European diseases and genocidal practice decimated the Caribbean peoples and caused a 90% depopulation in the 1600s. One of the “big lies” taught in the United States is that Indigenous people were wiped out. Almost, but not quite. In the typical pattern of human migrations since prehistory, local men were murdered and women were taken. So we weren’t wiped out, we intermarried. Interestingly, Indigenous social traditions remain part of Caribbean life today – even in New York City.
The pirates were also human traffickers. They kidnapped Africans from West Africa and brought them to the Caribbean to work under the most brutal conditions. The dominant African culture in the Caribbean derives from the Yoruba diaspora of modern Nigeria, Benin and Togo.
Though we share similar Indigenous and African histories, Caribbean cultures are greatly influenced by the last colonizers who were mostly Spanish, English, French and Dutch. Shamefully, the very last colonizer remains our own United States. We scold the entire world about democracy and self-determination, but never freed Puerto Rico.
One of the surprises of the Caribbean is its Asian cultures which are Chinese and South Asian. Facing racist violence, Chinese workers who built the Transcontinental Railroad (1862-1869) in the United States moved to New York City and the Caribbean and built the railroads there. Even the iconic Puerto Rican Jíbaro (mountain farmers) have Chinese mixed in.
When human trafficking was outlawed, British, Dutch and French colonizers brought South Asians from India, but also from what are now Sri Lanka, Pakistan and Bangladesh. In fact the largest communities in Trinidad and Tobago, Guyana and Suriname are South Asian. That’s where we get the good curry at the West Indian Day Parade.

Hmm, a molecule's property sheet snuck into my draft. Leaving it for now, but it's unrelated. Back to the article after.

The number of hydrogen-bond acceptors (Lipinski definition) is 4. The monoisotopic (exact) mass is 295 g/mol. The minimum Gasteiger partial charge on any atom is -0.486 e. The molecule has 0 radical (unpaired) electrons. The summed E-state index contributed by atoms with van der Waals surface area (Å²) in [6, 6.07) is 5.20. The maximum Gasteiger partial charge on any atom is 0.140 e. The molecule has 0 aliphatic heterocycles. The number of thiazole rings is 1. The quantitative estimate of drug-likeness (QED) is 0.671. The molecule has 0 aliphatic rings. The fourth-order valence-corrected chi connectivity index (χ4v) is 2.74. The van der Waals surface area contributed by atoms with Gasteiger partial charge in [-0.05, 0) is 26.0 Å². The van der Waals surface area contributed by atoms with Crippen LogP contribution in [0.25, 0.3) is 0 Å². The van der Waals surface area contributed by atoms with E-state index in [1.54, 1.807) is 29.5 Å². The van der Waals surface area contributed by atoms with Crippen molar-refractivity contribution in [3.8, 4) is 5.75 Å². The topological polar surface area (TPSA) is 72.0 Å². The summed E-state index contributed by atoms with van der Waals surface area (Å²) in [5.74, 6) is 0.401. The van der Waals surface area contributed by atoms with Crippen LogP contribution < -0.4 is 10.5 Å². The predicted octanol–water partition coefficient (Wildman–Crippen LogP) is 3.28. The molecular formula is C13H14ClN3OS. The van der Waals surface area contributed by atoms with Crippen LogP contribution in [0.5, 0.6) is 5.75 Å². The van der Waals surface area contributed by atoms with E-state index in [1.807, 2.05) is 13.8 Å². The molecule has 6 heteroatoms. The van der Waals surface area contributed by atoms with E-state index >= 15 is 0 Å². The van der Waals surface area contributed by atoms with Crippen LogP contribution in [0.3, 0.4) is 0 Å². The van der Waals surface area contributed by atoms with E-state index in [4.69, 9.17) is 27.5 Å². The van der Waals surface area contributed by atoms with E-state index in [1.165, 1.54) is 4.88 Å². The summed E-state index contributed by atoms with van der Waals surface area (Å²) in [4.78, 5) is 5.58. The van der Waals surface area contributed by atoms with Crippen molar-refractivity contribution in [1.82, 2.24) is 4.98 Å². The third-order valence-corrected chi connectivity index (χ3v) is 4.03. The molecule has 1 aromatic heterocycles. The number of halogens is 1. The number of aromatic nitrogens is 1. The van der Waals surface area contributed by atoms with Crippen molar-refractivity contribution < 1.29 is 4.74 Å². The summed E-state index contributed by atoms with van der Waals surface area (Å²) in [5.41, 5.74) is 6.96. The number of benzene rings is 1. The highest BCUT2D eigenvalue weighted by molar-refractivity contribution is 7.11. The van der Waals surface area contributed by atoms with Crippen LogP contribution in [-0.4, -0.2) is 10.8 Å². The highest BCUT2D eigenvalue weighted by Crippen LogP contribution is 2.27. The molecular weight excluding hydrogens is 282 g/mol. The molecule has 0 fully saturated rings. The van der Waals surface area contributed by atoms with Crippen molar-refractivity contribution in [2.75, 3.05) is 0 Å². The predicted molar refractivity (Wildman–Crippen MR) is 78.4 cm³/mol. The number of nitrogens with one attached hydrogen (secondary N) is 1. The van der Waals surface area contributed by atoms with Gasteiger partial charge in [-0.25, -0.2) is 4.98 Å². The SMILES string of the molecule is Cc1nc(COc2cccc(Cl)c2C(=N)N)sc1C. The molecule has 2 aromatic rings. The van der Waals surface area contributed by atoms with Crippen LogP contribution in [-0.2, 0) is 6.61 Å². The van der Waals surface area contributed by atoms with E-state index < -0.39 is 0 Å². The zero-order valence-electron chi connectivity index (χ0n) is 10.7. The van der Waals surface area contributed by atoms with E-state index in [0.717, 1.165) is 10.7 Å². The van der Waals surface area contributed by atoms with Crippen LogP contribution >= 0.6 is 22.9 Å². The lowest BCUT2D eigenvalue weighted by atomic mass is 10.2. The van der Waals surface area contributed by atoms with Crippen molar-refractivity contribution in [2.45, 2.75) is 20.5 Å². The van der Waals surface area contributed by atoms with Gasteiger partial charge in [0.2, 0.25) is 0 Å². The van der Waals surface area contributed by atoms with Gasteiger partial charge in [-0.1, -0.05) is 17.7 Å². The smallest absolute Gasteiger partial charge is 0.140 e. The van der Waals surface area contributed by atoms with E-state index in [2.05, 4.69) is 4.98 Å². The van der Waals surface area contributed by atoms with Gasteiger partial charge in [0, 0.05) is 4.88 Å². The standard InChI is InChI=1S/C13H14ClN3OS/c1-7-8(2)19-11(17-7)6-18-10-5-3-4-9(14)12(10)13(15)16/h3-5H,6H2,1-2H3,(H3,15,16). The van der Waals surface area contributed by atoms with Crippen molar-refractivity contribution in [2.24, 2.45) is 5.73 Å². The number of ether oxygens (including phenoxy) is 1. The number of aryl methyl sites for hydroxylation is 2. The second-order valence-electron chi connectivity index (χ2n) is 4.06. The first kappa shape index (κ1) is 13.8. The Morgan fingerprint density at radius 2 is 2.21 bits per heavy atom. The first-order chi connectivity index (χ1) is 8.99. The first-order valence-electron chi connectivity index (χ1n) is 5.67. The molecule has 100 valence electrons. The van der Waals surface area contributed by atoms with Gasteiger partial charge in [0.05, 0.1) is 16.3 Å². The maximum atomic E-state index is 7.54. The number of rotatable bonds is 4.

There are also Irish Caribbeans. Many moved on to the United States, but their footprints remain. Some participated in the slave trade, but most came as indentured servants to escape the Cromwellian conquest of Ireland (1649-1653), and later after the Great Famine (1845-52).
The cultural mix of all of the above is Creole which in the Caribbean is usually French African American. But all Caribbean languages are a “creole” mix of two or more languages. For example, Puerto Ricans don’t speak pure Spanish or English. We speak Puerto Rican. It really is it’s own language.
Caribbean NYC History
NYC’s very first immigrant was Juan (Jan) Rodríguez who arrived on a Dutch ship from Santo Domingo (now the capital of the Dominican Republic) in 1613.
“Caribbean Reality Resembles the Wildest Imagination”
Gabriel García Márquez is a Colombian winner of the Nobel Prize for Literature who wrote about Caribbean life. He’s most famous for “One Hundred Years of Solitude.” His “Love in the Time of Cholera” is set in Caribbean city of Cartagena, Colombia.
Márquez is considered one of the leaders of “magical realism,” a surrealist style of Latin American literature where mystical experience is part of day-to-day life. The Latin world really does live this way.
It always amuses me that the biggest praise for my work comes for the imagination, while the truth is that there’s not a single line in all my work that does not have a basis in reality. The problem is that Caribbean reality resembles the wildest imagination.”Gabriel García Márquez interviewed by Peter H. Stone for The Paris Review in 1981
Those who live in the Caribbean know that a simple Caribbean life reads like the wildest imagination. You can’t make this stuff up.